After Web 2.0 comes Security 2.0
This is said not to be just a matter of a specific killer application. The new organisation is instead much more interested in supporting corporations with the automation of the logging and documentation processes required for adherence to legal guidelines for IT security. In most cases this has been handled manually, a time-intensive process. Several binding IT security guidelines for corporations are already in effect in the USA, including Sarbanes-Oxley (SOX) and the Health Insurance Portability and Accountability Act (HIPAA).
Accenture and Symantec also intend to bring to bear their combined know-how for the monitoring of applications and systems. The protection of business-critical applications is also a top selling point for the two firms. Products like Symantec's Database Security and Mail Security 8300 appliances are intended to help protect the corporate infrastructure.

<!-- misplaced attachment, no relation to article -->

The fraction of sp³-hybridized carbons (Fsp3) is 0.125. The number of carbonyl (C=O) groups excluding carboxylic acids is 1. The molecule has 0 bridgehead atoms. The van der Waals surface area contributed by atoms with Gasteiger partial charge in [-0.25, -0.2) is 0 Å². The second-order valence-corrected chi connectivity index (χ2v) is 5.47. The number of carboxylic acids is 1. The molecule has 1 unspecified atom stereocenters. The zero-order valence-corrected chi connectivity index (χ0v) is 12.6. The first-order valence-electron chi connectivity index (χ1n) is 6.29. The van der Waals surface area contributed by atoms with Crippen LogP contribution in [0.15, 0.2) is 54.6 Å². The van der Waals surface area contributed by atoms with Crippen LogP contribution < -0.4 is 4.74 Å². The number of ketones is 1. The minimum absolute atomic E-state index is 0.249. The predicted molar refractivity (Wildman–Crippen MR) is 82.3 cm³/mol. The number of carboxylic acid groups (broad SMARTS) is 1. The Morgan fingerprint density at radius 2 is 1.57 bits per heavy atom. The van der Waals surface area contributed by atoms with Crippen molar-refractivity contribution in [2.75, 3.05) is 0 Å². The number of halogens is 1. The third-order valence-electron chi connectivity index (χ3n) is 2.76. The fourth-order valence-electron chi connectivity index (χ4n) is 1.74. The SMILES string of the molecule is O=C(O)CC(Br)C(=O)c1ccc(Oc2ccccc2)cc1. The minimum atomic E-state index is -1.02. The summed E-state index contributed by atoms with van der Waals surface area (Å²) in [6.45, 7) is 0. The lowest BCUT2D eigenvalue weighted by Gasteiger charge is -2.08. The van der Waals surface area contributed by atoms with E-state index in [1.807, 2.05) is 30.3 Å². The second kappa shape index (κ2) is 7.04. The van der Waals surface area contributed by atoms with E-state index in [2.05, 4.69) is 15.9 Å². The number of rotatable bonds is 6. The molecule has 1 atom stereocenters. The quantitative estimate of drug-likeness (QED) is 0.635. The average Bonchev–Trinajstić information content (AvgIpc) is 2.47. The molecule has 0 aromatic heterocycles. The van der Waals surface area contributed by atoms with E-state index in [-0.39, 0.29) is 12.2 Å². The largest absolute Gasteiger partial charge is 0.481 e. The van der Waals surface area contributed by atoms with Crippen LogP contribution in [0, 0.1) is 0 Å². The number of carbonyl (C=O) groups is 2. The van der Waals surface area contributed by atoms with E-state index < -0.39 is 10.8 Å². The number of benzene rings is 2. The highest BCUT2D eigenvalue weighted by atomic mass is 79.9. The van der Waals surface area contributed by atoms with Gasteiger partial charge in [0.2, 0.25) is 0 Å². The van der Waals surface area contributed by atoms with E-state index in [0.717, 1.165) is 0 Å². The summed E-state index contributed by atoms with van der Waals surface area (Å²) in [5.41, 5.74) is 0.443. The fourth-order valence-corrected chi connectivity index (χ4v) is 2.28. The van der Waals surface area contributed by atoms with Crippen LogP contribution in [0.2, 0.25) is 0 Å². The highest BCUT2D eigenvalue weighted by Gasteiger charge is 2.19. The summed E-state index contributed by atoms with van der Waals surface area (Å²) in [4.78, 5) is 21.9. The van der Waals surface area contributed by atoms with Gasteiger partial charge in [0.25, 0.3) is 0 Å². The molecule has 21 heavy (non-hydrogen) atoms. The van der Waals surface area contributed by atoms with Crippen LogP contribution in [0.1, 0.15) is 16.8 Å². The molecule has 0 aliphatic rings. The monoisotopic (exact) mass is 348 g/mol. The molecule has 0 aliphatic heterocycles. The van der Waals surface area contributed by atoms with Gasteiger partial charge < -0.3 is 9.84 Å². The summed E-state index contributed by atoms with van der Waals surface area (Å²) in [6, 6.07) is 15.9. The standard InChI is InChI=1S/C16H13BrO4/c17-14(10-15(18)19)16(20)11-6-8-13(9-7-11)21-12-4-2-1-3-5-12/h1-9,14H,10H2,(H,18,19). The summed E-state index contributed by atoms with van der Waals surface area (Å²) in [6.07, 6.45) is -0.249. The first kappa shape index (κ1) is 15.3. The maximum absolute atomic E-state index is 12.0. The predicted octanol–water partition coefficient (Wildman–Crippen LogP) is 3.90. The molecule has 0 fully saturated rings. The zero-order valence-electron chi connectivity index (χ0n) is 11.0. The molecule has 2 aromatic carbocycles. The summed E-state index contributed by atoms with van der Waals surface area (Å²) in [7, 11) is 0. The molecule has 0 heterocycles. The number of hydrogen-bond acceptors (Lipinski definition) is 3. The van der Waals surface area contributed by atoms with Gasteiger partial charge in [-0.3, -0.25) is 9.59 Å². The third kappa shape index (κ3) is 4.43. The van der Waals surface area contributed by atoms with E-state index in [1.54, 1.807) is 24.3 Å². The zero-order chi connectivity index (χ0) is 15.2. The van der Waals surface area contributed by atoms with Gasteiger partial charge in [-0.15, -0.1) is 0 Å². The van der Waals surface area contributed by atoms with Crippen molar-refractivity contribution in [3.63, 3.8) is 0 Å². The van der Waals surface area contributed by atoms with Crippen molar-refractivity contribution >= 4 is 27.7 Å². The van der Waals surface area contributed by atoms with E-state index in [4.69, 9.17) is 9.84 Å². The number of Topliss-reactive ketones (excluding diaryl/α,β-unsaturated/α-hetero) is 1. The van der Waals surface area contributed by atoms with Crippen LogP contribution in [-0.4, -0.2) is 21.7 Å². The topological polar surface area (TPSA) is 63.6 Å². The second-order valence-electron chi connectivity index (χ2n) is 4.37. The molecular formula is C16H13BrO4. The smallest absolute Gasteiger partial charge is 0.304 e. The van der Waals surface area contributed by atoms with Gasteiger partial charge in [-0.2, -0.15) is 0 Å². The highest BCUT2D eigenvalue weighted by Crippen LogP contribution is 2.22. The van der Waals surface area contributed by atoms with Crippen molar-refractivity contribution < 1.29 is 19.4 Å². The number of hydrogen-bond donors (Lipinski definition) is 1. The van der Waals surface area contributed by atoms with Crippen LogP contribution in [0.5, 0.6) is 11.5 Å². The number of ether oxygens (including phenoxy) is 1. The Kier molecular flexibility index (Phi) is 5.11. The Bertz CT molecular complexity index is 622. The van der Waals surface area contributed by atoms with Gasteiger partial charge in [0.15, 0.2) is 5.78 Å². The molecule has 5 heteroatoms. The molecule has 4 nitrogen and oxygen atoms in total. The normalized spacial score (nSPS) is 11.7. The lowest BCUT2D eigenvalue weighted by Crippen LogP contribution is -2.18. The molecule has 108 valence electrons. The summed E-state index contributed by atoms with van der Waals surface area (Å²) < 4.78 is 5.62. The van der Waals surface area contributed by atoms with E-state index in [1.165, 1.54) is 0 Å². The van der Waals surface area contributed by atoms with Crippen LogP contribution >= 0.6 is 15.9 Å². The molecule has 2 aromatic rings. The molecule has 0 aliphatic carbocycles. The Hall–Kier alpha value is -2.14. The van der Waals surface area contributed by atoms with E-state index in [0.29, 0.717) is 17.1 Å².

Yet "Security 2.0" is also Symantec's attempt to achieve something even greater: a restoration of trust in the net. Solutions like Norton Confidential are intended to help with this. It checks web sites for authenticity and scans computers for keyloggers before allowing transactions to be conducted, thereby preventing identity theft. The bottom line is that "Security 2.0" aims at changing corporate behaviour in matters related to security. The Symantec-Accenture union will use new solutions to simplify what many companies see as a complicated matter. There is likely to be heavy demand from mid-sized companies – since IT departments in those environments are often already fully occupied with providing user support.